Charity dictates that we support this appeal. But does our obligation to help the world’s poor go beyond this? Do we have a deeper moral duty to help than mere charity?
This question hasn’t gotten anything like the attention it deserves.
The government’s position is clear, though implicit. The Department for International Development’s budget this year is £4.5bn. Spending on social security will be £127.3bn. It clearly believes, therefore, that our duties to relatively poor Britons are vastly greater than our duties to absolutely poor Africans.
But are they? There are four separate arguments that we have a much stronger duty to help the world’s poor than these numbers suggest.
1. Utilitarianism. The money we westerners spend on luxuries could save the lives of the poor, or vastly improve them. Maximizing happiness therefore requires huge cuts in luxury spending here to finance global redistribution. Peter Singer has said: “Whatever money you’re spending on luxuries, not necessities, should be given away.” This is one implication of utilitarianism which Richard Layard overlooks.
2. Redistribution as insurance. Ronald Dworkin has argued for redistribution of income on the basis that it replicates the insurance policies we would have taken out before being born, had we had the chance to do so. We should redistribute to the handicapped or unskilled, he says, because we would have taken out insurance against being born handicapped or unskilled, if we could have. Now, it’s a huge misfortune to be born in Niger rather than Nuneaton. So Dworkin’s argument says we should transfer money from Nuneaton to Niger.
3. It’s a logical truth that justice is global, simply because moral principles, by definition, are universalizable; this is Robert Goodin’s argument (pdf). It is no more logical to say I owe more to an Englishman than to a Malian than it is to say that I owe more to one from Wigston than one from Tur Langton because I was born nearer Wigston than Tur Langton.
4. Severe poverty represents a violation of human rights, because it results from an unjust global economic system. This is Thomas Pogge’s argument (doc).
So, what are the arguments against all this? Pogge’s case has been criticized by Mathias Risse.
There are two arguments that are irrelevant for my case. One is the libertarian one, that any forced redistribution is a violation of rights. This argument, though, applies to internal redistribution as well as foreign redistribution. It doesn’t justify us redistributing less to foreigners than to Britons.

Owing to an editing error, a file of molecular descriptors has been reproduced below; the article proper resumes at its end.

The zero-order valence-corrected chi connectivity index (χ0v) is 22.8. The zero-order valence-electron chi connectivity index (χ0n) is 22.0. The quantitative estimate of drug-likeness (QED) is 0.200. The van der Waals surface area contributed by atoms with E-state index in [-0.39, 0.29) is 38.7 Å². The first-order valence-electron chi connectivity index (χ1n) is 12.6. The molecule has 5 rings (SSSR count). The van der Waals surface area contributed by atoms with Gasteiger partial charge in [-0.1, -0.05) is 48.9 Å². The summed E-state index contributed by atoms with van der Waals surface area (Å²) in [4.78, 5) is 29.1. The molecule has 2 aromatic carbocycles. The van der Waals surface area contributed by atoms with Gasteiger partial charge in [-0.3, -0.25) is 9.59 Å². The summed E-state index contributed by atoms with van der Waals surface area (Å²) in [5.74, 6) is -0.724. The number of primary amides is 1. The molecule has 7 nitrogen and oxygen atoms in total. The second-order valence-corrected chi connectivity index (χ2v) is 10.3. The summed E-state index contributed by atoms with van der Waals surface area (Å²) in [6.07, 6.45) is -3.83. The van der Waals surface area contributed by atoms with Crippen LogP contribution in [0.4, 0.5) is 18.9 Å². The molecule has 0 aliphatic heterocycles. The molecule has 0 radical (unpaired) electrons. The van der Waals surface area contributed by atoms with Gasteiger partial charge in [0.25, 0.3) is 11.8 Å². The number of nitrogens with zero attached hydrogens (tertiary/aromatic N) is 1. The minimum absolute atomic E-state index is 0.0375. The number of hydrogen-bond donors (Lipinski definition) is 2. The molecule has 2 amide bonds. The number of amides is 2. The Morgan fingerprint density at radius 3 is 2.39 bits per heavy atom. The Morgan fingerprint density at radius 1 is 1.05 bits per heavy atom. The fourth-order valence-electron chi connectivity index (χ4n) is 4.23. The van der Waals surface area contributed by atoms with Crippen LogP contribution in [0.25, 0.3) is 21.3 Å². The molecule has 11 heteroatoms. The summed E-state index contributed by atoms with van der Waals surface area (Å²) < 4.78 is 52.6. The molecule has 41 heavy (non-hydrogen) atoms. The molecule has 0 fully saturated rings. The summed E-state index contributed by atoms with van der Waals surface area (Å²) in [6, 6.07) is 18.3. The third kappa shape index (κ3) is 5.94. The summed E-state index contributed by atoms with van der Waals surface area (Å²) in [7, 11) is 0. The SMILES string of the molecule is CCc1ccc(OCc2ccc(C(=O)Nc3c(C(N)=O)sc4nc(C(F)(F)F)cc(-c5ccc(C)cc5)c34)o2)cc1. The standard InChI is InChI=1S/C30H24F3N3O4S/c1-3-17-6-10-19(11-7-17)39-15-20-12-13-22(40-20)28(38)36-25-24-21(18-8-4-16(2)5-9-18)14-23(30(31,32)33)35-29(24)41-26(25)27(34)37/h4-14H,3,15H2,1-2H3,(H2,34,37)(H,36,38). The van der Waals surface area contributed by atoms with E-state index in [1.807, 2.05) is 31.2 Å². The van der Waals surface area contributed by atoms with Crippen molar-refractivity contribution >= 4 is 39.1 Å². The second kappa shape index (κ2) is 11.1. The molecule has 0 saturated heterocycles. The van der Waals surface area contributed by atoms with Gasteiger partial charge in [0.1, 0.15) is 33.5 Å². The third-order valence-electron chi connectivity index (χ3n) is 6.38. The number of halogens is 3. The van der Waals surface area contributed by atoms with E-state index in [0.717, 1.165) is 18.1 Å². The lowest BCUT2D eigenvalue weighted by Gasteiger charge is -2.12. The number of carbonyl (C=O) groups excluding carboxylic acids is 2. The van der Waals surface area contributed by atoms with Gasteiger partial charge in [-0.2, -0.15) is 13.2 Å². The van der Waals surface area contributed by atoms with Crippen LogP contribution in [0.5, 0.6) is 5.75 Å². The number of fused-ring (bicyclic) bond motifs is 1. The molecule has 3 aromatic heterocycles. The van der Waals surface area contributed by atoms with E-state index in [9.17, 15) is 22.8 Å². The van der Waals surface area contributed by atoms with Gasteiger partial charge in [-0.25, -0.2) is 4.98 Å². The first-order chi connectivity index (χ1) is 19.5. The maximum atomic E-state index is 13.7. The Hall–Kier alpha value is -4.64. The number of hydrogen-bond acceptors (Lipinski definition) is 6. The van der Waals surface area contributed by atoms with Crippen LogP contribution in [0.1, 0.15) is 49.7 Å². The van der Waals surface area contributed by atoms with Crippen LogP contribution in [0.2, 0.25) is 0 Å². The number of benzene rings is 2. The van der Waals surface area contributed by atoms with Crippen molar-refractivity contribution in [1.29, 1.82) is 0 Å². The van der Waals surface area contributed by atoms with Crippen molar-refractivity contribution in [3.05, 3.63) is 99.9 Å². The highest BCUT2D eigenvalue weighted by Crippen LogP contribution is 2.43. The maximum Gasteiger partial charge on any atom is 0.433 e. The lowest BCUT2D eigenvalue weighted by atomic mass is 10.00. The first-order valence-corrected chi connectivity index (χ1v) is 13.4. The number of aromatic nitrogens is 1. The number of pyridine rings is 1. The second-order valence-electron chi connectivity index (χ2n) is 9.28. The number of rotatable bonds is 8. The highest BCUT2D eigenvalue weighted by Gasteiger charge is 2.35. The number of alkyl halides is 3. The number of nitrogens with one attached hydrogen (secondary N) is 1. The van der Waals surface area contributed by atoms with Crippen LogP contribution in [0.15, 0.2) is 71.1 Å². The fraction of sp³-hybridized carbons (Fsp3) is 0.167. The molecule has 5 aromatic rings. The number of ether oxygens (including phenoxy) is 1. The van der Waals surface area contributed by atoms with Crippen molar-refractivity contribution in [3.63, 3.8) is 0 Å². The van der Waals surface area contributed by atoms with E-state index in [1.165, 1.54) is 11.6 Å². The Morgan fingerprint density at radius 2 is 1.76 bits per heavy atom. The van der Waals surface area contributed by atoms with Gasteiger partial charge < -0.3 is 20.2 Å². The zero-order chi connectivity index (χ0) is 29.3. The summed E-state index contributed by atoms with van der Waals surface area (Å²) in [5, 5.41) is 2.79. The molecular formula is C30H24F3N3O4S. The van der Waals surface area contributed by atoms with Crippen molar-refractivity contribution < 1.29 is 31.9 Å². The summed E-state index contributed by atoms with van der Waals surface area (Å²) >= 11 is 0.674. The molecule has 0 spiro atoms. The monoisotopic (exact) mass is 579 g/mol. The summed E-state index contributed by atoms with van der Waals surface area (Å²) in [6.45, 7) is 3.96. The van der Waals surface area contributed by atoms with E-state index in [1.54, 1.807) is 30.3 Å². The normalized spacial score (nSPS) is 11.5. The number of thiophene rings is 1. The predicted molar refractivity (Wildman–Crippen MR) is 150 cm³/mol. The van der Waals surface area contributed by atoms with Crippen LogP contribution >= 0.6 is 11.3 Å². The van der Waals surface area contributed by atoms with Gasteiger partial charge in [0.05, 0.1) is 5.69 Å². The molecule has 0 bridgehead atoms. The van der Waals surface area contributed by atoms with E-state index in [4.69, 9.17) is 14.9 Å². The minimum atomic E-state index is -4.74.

Another irrelevant argument is that foreign aid just doesn’t work. Let’s assume this is empirically true; the usual candidates dispute it well. This doesn’t justify redistributing less to foreigners than to Britons for two reasons. First, because there’s also some evidence that redistribution within the UK – at least in the forms it has taken – doesn’t work. And second, take this from Tim Worstall:
By concentrating on financial capital we are missing the reason that development is slow or non-existent. Rather, it is a shortage (or multiple shortages) of human, social and institutional capital that is the constraint, and throwing more money at the problem will not just be useless but will in fact make the problems worse.
This a case for the west helping to build institutions, rather than donate money. It’s not a case for us doing nothing.
Instead, one argument against global redistribution is that – except in extreme cases – the world’s poor are not unhappier than relatively poor people in rich societies. Indeed, one survey has found Nigerians to be the happiest people in the world. This might be because they don’t compare their condition to rich westerners, and so don’t feel deprived, whereas poor westerners do make the comparison and do feel deprived. This might be an argument against Singer’s case for world redistribution. But it’s not an argument for redistribution within a nation, because – as Will Wilkinson points out – it might well be cheaper for relatively poor westerners to change their preferences than for the rich to pay them off.
Another argument against world redistribution is in Rawls’ Law of Peoples. Society, he says, is a co-operative venture between people of similar values. It’s this co-operation that yields duties of redistribution. Because Malians and Britons don’t co-operate with each other, there’s no duty of redistribution between us. Our duty to Malians is to help them become self-governing and self-sufficient, not to give them money.
Richard Arneson, among others, has criticized this (pdf). Even if society is a cooperative venture, he says, this only creates prudential, self-interested, reasons to redistribute income – to stop the relatively British poor rebelling or turning to crime. It doesn’t create a moral argument for redistribution.
Obviously, I’ve only given a very rough sketch here – please follow up the links.
My questions are: how strong is the moral (as distinct from prudential) case for redistributing more money internally than externally? And how is the case for internal versus global redistribution affected by multi-culturalism? If members of British society don’t have shared common values, what is the argument for internal redistribution over global redistribution?